Piaggio X9 Evolution 500

Text: Chris Myers • Photography: Piaggio, Connie Aramaki

What a way to start a trip. My first flight delayed, I have to change airlines, go through the 'special interest' security screening, endure a two-hour layover in Dallas, and when I land in Los Angeles, I have to ride a scooter. How bad can it be?

A ride up the Pacific Coast Highway is cool no matter what. For an East Coaster like me, one has to jump at any opportunity to see the Pacific. And while a scooter is certainly no motorcycle, thankfully, it's no car either.

Southern California has the reputation for weather as close to perfect as it can get and today is no exception. The hip, retro architecture of the Long Beach airport only enhances the L.A. mood I already feel myself slipping into - this may turn out to be OK after all.

Think fast surfer boy wannabe, you just got here. What should have been a short shuttle ride to the Piaggio USA headquarters displayed one of Los Angeles' shortcomings, traffic. Gridlock on the 405 at 2:00 p.m. and I'm supposed to - gulp, ride a scooter in this? My guide for the afternoon is Piaggio USA's Director of Operations and Technical Services, Rino Alessandrini. After a quick technical briefing on the X9, we suit up and head to Santa Barbara.

Engine and Transmission
Any prejudicial feelings I may have had toward the X9 and scooters in general quickly disappeared as soon as we hit the 405. This machine is fun and oh so easy to ride. Just roll on the throttle and off you go. The 460cc, liquid-cooled engine puts down a respectable 39hp delivered seamlessly through the automatic 'twist and go' transmission. This brand-new Piaggio 4-stroke mill is the first in a new line known as the MASTER family (Multi-valve Advanced Super Torque Engine Range). Designed to deliver exceptional power and torque via electronic engine control and fuel injection, the four-valve SOHC single does an admirable job scooting the X9 down the road. The claimed top speed of 98 miles per hour was not quite achieved on this day but I have little doubt that it is capable of such a figure. Hey, I was just following Rino. That's my story and I'm sticking to it.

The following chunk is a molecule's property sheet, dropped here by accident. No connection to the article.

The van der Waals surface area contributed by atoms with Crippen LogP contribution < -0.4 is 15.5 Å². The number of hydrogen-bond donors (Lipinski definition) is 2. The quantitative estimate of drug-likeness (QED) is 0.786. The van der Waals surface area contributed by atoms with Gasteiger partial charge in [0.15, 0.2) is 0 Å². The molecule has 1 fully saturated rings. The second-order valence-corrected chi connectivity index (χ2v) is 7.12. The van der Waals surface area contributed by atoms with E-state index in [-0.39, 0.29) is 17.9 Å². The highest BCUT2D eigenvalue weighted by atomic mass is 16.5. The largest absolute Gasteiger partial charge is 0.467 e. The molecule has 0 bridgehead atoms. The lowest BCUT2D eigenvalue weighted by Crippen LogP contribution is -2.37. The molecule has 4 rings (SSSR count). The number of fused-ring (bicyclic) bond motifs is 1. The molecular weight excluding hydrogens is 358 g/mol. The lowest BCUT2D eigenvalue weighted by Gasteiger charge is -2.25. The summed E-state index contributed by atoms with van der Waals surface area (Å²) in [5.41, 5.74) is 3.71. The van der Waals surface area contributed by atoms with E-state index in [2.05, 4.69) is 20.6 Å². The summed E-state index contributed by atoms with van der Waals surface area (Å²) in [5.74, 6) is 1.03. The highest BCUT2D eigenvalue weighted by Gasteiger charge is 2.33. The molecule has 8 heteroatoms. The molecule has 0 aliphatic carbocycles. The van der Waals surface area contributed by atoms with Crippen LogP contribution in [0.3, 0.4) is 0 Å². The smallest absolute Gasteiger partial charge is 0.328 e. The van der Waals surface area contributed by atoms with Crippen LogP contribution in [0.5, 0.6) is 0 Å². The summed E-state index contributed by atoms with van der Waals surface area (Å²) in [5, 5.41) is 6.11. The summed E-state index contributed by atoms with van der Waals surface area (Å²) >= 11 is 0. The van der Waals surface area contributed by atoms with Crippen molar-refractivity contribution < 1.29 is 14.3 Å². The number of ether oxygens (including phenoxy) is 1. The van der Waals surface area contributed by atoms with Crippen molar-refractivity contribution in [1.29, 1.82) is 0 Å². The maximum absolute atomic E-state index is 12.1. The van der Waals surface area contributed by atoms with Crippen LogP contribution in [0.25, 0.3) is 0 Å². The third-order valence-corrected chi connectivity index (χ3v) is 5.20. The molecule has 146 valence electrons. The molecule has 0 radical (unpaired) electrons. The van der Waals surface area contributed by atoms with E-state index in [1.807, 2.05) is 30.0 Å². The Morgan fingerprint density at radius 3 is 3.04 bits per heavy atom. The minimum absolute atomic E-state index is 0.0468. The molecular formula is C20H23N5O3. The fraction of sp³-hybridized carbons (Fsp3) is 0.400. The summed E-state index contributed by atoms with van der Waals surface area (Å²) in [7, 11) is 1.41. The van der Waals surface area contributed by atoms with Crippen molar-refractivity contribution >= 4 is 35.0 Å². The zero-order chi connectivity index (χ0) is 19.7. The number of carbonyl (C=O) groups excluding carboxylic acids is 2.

The aforementioned 'twist and go' transmission will always be a bone of contention among us motorcycle purists. We seem to like our clutches and our gears. Automatics are for cars. Yeah, yeah, whatever - in heavy stop-and-go traffic, I'll take a scooter any time. There, I said it. I feel liberated, and your clutch hand will, too, after an hour of not shifting gears 50 times in three miles. The bottom line is that the transmission works well. You do give up a bit on acceleration and roll-on speed, but the ease and fun factor more than compensate for these losses.

Chassis and Brakes
We've established that the X9 has no clutch. That said, the uninitiated will certainly ask what the lever on the left handle is. Well, it's the brakes. Yes, brakes plural. Piaggio has given the X9 a linked braking system that is activated by the left lever. Considering that the bike is equipped with three discs being squeezed by Brembo calipers, ample braking power is readily available. When activated, the system simultaneously applies the rear disc and the left front disc to give optimal and predictable stopping power. The lever on the right handle applies only the right front disc. All in all, the braking system works very well once you get the hang of it. Folks with experience riding motorcycles should really take a few minutes to familiarize themselves with this unique setup before hitting traffic. Reaching for the clutch can be a real wake up call if you're not careful. Novices, on the other hand, should readily take to this system, as it is reminiscent of the brake setup on a bicycle.